Skip to Main Content


Note: 13 April 2011:

We are editing all of the patterns as part of the book editing process. There have been plenty of changes which mean that we have taken them off the site temporarily so we can start from scratch. This may take a couple of months.

Thank you to everyone who added their thoughts and comments; the patterns will be back as 'ingredients' and 'tools' and 'projects' in a few months.

So what exactly is a pattern?

(thanks to Jerry McManus for this concise and eloquent description)

"Patterns can best be understood as proven solutions to common problems. It might help to think of “pattern” as just another word for “we’ve seen this problem before”.

Naturally, it follows that the more people who solve the same problem the more likely it is that they will arrive at roughly the same good solutions. Not identical solutions by any means, everyone’s situation is different, but solutions that have enough in common that you start to see, well, patterns. And, what do you know, look at all of those really smart and creative people out there that are doing a really amazing job of solving many of the same transition problems. Every day, all over the world.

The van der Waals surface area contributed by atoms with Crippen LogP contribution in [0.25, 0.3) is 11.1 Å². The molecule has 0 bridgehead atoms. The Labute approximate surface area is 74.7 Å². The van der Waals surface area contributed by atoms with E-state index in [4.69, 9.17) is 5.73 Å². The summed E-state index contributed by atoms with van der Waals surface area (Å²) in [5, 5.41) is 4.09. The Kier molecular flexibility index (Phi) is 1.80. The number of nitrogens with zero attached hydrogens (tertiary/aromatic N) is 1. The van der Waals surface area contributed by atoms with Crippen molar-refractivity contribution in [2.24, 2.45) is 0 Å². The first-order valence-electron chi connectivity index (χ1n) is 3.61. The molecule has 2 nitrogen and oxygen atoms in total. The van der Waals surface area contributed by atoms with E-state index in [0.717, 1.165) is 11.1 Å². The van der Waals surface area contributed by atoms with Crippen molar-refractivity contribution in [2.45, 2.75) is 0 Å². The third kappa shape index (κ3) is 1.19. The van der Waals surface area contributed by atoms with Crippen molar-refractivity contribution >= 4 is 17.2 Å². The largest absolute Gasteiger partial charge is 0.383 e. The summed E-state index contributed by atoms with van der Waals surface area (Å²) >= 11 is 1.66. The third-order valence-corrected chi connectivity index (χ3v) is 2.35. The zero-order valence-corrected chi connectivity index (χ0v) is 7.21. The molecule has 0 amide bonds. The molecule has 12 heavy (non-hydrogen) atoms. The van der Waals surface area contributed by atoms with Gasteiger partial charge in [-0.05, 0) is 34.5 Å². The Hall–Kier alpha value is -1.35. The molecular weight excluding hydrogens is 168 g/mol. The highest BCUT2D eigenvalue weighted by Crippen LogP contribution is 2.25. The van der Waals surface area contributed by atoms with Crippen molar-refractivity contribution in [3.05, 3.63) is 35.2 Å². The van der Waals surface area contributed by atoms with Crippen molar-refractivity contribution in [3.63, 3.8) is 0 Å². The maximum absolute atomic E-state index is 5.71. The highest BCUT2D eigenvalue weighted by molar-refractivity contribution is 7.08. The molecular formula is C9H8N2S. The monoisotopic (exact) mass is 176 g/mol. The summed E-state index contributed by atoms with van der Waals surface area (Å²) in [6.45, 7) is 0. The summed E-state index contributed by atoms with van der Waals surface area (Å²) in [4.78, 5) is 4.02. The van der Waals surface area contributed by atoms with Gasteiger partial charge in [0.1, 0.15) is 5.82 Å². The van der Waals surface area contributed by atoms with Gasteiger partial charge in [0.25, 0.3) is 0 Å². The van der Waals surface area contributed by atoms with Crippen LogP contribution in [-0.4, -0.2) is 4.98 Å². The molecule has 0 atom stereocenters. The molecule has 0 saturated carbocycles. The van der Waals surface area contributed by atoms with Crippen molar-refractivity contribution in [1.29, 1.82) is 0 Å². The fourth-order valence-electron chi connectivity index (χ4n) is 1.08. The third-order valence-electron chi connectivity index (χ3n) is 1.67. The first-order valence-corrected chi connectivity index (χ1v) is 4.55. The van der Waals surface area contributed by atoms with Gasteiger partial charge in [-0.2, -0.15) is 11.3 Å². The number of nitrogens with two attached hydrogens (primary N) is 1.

Now here’s the beauty part, if you can find a way to capture that knowledge and experience then you might have something REALLY useful to people who are just as likely to hit the same problems that everyone else did. Useful not because you are presenting it in the form of a recipe to be followed blindly, but presented in the more general form of “when you have a problem like this, then use a solution like this”.

This allows people the freedom to adapt that solution to their particular situation, using whatever resources are available to them."

Other people have called them building blocks, ingredients, recipes and also “A Collection of Ideas and Solutions for Setting Up and Running a Successful Transition Initiative”.

Whatever you choose to call them, their purpose, function and application should become pretty clear once you start reading a few of them.

Take a look at the patterns

Before you launch yourself into the patterns, please read the 'guide to patterns' (opens in new window so you can read it in parallel) which will explain a great deal and make your understanding and input much better.